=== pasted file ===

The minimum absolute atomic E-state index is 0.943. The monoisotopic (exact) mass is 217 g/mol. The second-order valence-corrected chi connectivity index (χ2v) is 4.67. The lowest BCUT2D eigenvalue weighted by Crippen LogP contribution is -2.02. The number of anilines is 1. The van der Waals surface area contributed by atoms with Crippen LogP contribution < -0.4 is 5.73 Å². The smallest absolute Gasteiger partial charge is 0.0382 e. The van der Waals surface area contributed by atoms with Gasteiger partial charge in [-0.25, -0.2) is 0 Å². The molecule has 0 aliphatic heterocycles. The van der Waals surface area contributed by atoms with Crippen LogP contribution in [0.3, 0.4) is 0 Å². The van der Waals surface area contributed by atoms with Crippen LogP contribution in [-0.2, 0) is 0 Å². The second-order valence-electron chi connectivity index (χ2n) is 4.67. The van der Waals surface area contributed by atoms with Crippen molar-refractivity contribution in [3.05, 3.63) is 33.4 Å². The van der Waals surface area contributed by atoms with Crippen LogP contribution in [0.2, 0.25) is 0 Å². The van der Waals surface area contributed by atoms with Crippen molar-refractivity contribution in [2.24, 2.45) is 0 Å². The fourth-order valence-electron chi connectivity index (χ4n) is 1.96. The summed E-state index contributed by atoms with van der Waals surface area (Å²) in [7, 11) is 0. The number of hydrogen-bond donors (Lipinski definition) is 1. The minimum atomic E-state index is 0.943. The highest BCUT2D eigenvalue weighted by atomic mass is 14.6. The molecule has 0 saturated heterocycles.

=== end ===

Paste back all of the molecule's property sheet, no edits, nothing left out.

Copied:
The minimum absolute atomic E-state index is 0.943. The monoisotopic (exact) mass is 217 g/mol. The second-order valence-corrected chi connectivity index (χ2v) is 4.67. The lowest BCUT2D eigenvalue weighted by Crippen LogP contribution is -2.02. The number of anilines is 1. The van der Waals surface area contributed by atoms with Crippen LogP contribution < -0.4 is 5.73 Å². The smallest absolute Gasteiger partial charge is 0.0382 e. The van der Waals surface area contributed by atoms with Gasteiger partial charge in [-0.25, -0.2) is 0 Å². The molecule has 0 aliphatic heterocycles. The van der Waals surface area contributed by atoms with Crippen LogP contribution in [0.3, 0.4) is 0 Å². The van der Waals surface area contributed by atoms with Crippen LogP contribution in [-0.2, 0) is 0 Å². The second-order valence-electron chi connectivity index (χ2n) is 4.67. The van der Waals surface area contributed by atoms with Crippen molar-refractivity contribution in [3.05, 3.63) is 33.4 Å². The van der Waals surface area contributed by atoms with Crippen LogP contribution in [0.2, 0.25) is 0 Å². The van der Waals surface area contributed by atoms with Crippen molar-refractivity contribution in [2.24, 2.45) is 0 Å². The fourth-order valence-electron chi connectivity index (χ4n) is 1.96. The summed E-state index contributed by atoms with van der Waals surface area (Å²) in [7, 11) is 0. The number of hydrogen-bond donors (Lipinski definition) is 1. The minimum atomic E-state index is 0.943. The highest BCUT2D eigenvalue weighted by atomic mass is 14.6. The molecule has 0 saturated heterocycles.